Meadow Bindweed

Poisonous Poisonous Autumn Autumn Spring Spring Summer Summer Winter Winter

Meadow Bindweed is a member of the Morning Glory or Convolvulaceae family and contains poisonous alkaloids including pseudotropine. It can be a real problem for other plants as it can outgrow most of them and takes all the nutrients, sunlight and water for itself.

Hedgerow Type
Common Names Meadow Bindweed, Field Bindweed, Creeping Jenny
Scientific Name Convolvulus arvensis
Season Start Jan
Season End Dec
Please note that each and every hedgerow item you come across may vary in appearance to these photos.


The leaves are arrow shaped with pointed ‘tails’ arranged in a spiral along the creeping, sprawling, climbing stem.


The flowers are either pink and white striped, pictured, or plain white and shallowly trumpet shaped.


Can have a very long sprawling stem that can cover quite a distance and climb almost any obstacle.


Field edges, hedgerows, waste ground and sides of roads spreading where it can.

Possible Confusion

The leaves look similar to Common Sorrel, pictured, but Sorrel grows in a rosette with one leaf per stem, Meadow Bindweed grows in a tangled mass spreading over some distance with many leaves on a stem.


Very Common.

Other Facts

This bindweed is a problem for arable farmers as it is so invasive and can outgrow most species. It is also a problem for livestock causing colic like symptoms if consumed by horses.


4 comments for Meadow Bindweed

  1. Colin Allen says:

    We have bindweed in abundance. It seemed to arrive in compost bags some years ago!
    Weed killer does not kill the weed neither does smothering. My cold frame has a solid impervious base and on clearing old medium there was the bindweed growing through the base . It is driving me up the wall.
    A rose I bought the other year must have had this weed hidden in the roots as the area the rose is is full of the stuff.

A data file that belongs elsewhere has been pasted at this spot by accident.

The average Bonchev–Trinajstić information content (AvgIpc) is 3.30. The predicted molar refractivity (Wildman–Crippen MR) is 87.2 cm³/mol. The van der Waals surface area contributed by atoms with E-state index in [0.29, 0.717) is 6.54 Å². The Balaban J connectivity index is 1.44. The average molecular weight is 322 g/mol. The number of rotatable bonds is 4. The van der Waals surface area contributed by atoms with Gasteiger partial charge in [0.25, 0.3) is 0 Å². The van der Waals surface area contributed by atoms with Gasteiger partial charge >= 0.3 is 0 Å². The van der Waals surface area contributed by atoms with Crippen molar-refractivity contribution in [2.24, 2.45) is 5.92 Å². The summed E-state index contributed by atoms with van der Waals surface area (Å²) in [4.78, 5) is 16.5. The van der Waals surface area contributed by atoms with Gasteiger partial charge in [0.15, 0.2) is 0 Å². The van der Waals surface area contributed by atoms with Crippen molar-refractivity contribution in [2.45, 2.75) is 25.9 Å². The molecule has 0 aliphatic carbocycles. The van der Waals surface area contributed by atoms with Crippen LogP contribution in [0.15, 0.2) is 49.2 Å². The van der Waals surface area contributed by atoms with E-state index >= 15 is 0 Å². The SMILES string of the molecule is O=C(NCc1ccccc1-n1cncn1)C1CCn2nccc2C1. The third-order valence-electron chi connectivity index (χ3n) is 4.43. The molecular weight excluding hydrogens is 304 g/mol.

1. Eric Biggane says:

      The only way to kill bindweed is with glyphosate weed killer applied to the leaves as this will work its way down to the roots. Some glyphosates are now banned but I think some are still available in garden centres.

  2. Katharine says:

    Please don’t use glysophate:

    The World Health Organisation listed glyphosate as probably carcinogenic. Numerous other independent research studies have looked into the chemical’s negative impacts. These include damage to liver, kidney and skin cells, as well as disruption to soil and aquatic life.

    Recently there have been a number of court cases in the US, where Monsanto (now owned by Bayer) have been found guilty of suppressing information on the toxicity of its glyphosate product, Roundup. The link with non-Hodgkin’s lymphoma is now undisputed. As one attorney put it, “Monsanto has never had any interest in finding out whether Roundup is safe. Instead of investing in sound science, they invested millions in attacking science that threatened their business agenda.”

  3. Peter says:

    Please don’t spread out of date and incomplete information about glyphosate.

    The WHO have clarified their position, see
    The US EPA stated that there was minimal risk if used correctly, see
    Independent studies agree e.g.
    The EU have just approved further use, see

    Bayer actually won the majority of the cases bought against them. The most famous US court case was one of the early ones which they lost: a groundskeeper who was using insanely high concentrations over a long period of time and with inappropriate safety equipment.

    Labels on dangerous substances are there for a reason.

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